Weizman Threatens to Pull His Yahad Party out of Labor Coalition

Minister-Without-Portfolio Ezer Weizman is threatening to pull his Yahad Party out of its alignment with the Labor Party in the unity coalition, reportedly because he is frustrated over the lack of a meaningful role in the government.

He is scheduled to meet privately with Vice Premier and Foreign Minister Shimon Peres, the Labor Party leader, to try to iron out their differences. Yahad has three Knesset seats and its defection would weaken the Labor Party vis-a-vis Likud.

Weizman’s office is housed in the Foreign Ministry, but he complains he has no real input in policymaking. During Peres’ tenure as Premier, before the rotation of power last October, Weizman was attached to the Prime Minister’s Office and was active in Arab affairs and as a liaison to Egypt.

But since Peres changed jobs with Yitzhak Shamir, Weizman claims there has been a sluggishness over peace initiatives on Peres’ part. He is also disenchanted by the foot dragging with respect to appointments of some of his colleagues to key posts, such as Mordechai Hod to be chairman of Israel Aviation Industries.

Weizman attacked the unity coalition government last Thursday for what he claimed was a lack of achievement in the field of foreign policy and the pursuit of peace. He told a meeting of the Contractors Association that he was “in a fighting mood” and would be willing to negotiate with the Palestine Liberation Organization if the PLO accepted the key United Nations Security Council Resolutions 242 and 338.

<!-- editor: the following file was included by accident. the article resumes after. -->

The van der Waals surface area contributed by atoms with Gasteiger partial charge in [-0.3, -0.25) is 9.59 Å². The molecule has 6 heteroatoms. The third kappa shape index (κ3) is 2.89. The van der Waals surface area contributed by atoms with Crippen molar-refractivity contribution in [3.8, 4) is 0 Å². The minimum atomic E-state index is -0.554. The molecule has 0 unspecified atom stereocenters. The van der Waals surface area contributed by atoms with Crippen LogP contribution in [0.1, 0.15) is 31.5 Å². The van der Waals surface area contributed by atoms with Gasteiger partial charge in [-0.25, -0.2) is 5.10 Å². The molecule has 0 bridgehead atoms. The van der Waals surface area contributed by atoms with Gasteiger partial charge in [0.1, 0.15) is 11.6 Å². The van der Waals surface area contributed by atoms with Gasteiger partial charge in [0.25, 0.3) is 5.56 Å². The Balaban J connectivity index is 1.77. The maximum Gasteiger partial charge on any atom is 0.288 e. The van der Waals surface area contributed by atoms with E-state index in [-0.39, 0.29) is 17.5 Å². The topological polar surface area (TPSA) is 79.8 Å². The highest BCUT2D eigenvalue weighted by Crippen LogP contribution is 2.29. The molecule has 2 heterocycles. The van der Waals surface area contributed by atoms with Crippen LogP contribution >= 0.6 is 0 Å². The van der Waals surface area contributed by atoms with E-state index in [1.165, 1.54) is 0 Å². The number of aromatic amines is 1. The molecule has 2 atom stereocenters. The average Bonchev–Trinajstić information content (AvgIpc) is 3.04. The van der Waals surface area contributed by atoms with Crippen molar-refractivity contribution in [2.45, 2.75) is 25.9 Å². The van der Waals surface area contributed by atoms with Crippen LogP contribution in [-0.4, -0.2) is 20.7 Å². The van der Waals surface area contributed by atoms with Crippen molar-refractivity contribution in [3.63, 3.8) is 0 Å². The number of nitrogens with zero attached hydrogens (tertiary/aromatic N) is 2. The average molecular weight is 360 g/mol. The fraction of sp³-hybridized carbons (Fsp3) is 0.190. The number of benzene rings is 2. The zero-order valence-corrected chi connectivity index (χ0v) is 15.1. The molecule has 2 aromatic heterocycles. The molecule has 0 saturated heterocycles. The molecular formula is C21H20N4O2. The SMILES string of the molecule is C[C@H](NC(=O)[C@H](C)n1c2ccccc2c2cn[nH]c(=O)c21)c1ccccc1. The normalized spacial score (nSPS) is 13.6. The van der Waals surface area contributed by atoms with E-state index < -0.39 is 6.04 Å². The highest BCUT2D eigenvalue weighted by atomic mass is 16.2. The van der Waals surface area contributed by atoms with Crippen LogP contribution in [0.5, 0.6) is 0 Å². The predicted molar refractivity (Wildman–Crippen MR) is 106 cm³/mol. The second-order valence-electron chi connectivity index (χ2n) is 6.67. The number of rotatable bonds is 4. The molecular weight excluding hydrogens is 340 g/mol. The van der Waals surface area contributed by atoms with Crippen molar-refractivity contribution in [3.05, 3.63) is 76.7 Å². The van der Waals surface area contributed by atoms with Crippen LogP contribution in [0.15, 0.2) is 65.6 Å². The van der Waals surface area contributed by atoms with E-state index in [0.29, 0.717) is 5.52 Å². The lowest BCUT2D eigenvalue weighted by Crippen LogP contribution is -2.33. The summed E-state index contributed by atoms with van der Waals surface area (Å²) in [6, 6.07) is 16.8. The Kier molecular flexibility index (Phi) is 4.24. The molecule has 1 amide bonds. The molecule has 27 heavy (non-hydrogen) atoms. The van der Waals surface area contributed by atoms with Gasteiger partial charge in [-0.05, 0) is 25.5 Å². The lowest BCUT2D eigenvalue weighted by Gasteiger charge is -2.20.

“If Israel sits back and waits for a telephone call (from the Arab states) it will get an artillery shell,” Weizman said. “The time has come for us to initiate the telephone calls to the Arabs.”

The contractors, mostly right-wingers or members of Likud, attacked Weizman for leaving Likud and entering into a “covenant” with Peres. Weizman, a former Air Force commander, entered politics through Likud when he was Menachem Begin’s campaign manager in the 1977 elections. He served as Defense Minister in Begin’s first government.

Answering his critics, Weizman admitted he had changed his politics. “Anybody who doesn’t change his mind in view of changing circumstances is simply a nobody,” he said. He charged that there are “only four Ministers in the government,” Premier Yitzhak Shamir, Peres, Defense Minister Yitzhak Rabin and Finance Minister Moshe Nissim. According to Weizman, they run the show. “The other Cabinet Ministers are a Parliament and the Knesset as a whole has become a House of Lords,” he said.

NEXT STORY